Enfleurage techniques are traditional, but they became widespread in Grasse starting in the 18th century. It is a process that makes it possible to recover the odor compounds from fresh and fragile flowers using fats. There were two enfleurage techniques, hot and cold, depending on the type of flower. Hot was used for May rose, orange blossom, and cassie, while cold was for tuberose and jasmine.
To perform hot enfleurage, fresh flowers were immersed in copper vats filled with animal fat melted at a temperature of 40-45°C. After 24 hours, the fat was recovered through drainage on large sieves and was then reused for a new batch of flowers until the fat was completely saturated with the fragrance. This saturated fat, called pomade, was then treated again with an alcohol wash to create the absolute.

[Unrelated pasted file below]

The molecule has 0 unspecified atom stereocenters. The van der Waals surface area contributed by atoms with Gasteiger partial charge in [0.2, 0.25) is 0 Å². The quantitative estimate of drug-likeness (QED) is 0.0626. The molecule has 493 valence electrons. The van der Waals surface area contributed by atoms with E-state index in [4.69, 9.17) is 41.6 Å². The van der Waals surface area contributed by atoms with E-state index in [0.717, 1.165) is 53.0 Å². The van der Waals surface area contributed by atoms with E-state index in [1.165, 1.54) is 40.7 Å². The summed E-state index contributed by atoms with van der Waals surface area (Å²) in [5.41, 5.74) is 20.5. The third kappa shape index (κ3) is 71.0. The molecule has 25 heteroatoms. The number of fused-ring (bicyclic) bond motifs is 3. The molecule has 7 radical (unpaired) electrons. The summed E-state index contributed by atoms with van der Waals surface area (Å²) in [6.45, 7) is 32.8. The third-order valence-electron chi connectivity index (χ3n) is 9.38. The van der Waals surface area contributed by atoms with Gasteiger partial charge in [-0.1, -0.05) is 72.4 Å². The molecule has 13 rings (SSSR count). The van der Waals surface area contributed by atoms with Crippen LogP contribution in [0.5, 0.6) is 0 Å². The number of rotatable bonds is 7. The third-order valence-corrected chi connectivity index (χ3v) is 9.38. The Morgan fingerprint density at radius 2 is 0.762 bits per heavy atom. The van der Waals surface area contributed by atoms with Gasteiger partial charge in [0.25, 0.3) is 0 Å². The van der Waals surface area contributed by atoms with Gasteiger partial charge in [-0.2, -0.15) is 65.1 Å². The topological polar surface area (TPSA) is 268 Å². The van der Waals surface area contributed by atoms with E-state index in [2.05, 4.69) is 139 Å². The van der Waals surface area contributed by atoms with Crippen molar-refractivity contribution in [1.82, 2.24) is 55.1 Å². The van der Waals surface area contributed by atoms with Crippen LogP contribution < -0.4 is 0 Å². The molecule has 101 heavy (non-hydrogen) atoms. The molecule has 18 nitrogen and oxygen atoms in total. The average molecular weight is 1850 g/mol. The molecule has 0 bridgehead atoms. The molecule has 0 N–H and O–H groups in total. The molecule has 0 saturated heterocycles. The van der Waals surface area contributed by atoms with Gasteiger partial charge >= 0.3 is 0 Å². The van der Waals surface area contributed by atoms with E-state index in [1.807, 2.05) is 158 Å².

For cold enfleurage, flowers were placed daily on frames thickly coated with fat. It usually took 60 days for the fats to become saturated with fragrance. By this method, 25 kilograms of jasmine flowers perfumed one kilogram of fat, while only two kilograms of tuberose flowers were required for the same result of perfumed fat.
Today, the enfleurage technique using animal fat is no longer practiced.